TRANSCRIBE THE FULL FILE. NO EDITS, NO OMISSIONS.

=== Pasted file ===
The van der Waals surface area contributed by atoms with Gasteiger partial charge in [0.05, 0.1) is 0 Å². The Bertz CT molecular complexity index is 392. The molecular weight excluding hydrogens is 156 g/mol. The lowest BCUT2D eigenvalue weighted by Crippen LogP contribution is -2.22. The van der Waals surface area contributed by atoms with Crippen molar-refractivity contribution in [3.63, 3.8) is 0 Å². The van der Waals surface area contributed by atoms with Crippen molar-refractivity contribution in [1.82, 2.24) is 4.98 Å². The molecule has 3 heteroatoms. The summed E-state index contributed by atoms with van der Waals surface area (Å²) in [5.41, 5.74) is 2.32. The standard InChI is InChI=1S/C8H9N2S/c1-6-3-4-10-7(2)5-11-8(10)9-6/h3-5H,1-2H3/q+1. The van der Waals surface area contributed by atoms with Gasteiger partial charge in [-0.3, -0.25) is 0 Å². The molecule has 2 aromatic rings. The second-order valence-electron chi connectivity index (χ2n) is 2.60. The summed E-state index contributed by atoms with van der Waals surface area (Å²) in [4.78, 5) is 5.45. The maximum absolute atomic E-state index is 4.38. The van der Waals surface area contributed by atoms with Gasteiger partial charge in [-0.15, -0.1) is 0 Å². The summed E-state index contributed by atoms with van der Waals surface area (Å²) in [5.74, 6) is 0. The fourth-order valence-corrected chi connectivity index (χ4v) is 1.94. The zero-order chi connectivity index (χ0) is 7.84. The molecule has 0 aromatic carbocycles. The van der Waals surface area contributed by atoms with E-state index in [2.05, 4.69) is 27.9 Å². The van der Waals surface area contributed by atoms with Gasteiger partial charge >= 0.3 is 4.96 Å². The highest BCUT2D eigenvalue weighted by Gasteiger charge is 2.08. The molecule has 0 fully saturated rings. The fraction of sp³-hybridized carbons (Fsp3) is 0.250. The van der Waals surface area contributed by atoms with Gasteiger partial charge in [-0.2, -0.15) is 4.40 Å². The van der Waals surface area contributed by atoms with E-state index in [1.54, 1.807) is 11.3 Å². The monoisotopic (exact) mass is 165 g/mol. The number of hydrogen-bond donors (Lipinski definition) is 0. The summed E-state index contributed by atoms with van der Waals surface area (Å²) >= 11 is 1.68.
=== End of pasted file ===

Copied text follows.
The van der Waals surface area contributed by atoms with Gasteiger partial charge in [0.05, 0.1) is 0 Å². The Bertz CT molecular complexity index is 392. The molecular weight excluding hydrogens is 156 g/mol. The lowest BCUT2D eigenvalue weighted by Crippen LogP contribution is -2.22. The van der Waals surface area contributed by atoms with Crippen molar-refractivity contribution in [3.63, 3.8) is 0 Å². The van der Waals surface area contributed by atoms with Crippen molar-refractivity contribution in [1.82, 2.24) is 4.98 Å². The molecule has 3 heteroatoms. The summed E-state index contributed by atoms with van der Waals surface area (Å²) in [5.41, 5.74) is 2.32. The standard InChI is InChI=1S/C8H9N2S/c1-6-3-4-10-7(2)5-11-8(10)9-6/h3-5H,1-2H3/q+1. The van der Waals surface area contributed by atoms with Gasteiger partial charge in [-0.3, -0.25) is 0 Å². The molecule has 2 aromatic rings. The second-order valence-electron chi connectivity index (χ2n) is 2.60. The summed E-state index contributed by atoms with van der Waals surface area (Å²) in [4.78, 5) is 5.45. The maximum absolute atomic E-state index is 4.38. The van der Waals surface area contributed by atoms with Gasteiger partial charge in [-0.15, -0.1) is 0 Å². The summed E-state index contributed by atoms with van der Waals surface area (Å²) in [5.74, 6) is 0. The fourth-order valence-corrected chi connectivity index (χ4v) is 1.94. The zero-order chi connectivity index (χ0) is 7.84. The molecule has 0 aromatic carbocycles. The van der Waals surface area contributed by atoms with E-state index in [2.05, 4.69) is 27.9 Å². The van der Waals surface area contributed by atoms with Gasteiger partial charge >= 0.3 is 4.96 Å². The highest BCUT2D eigenvalue weighted by Gasteiger charge is 2.08. The molecule has 0 fully saturated rings. The fraction of sp³-hybridized carbons (Fsp3) is 0.250. The van der Waals surface area contributed by atoms with Gasteiger partial charge in [-0.2, -0.15) is 4.40 Å². The van der Waals surface area contributed by atoms with E-state index in [1.54, 1.807) is 11.3 Å². The monoisotopic (exact) mass is 165 g/mol. The number of hydrogen-bond donors (Lipinski definition) is 0. The summed E-state index contributed by atoms with van der Waals surface area (Å²) >= 11 is 1.68.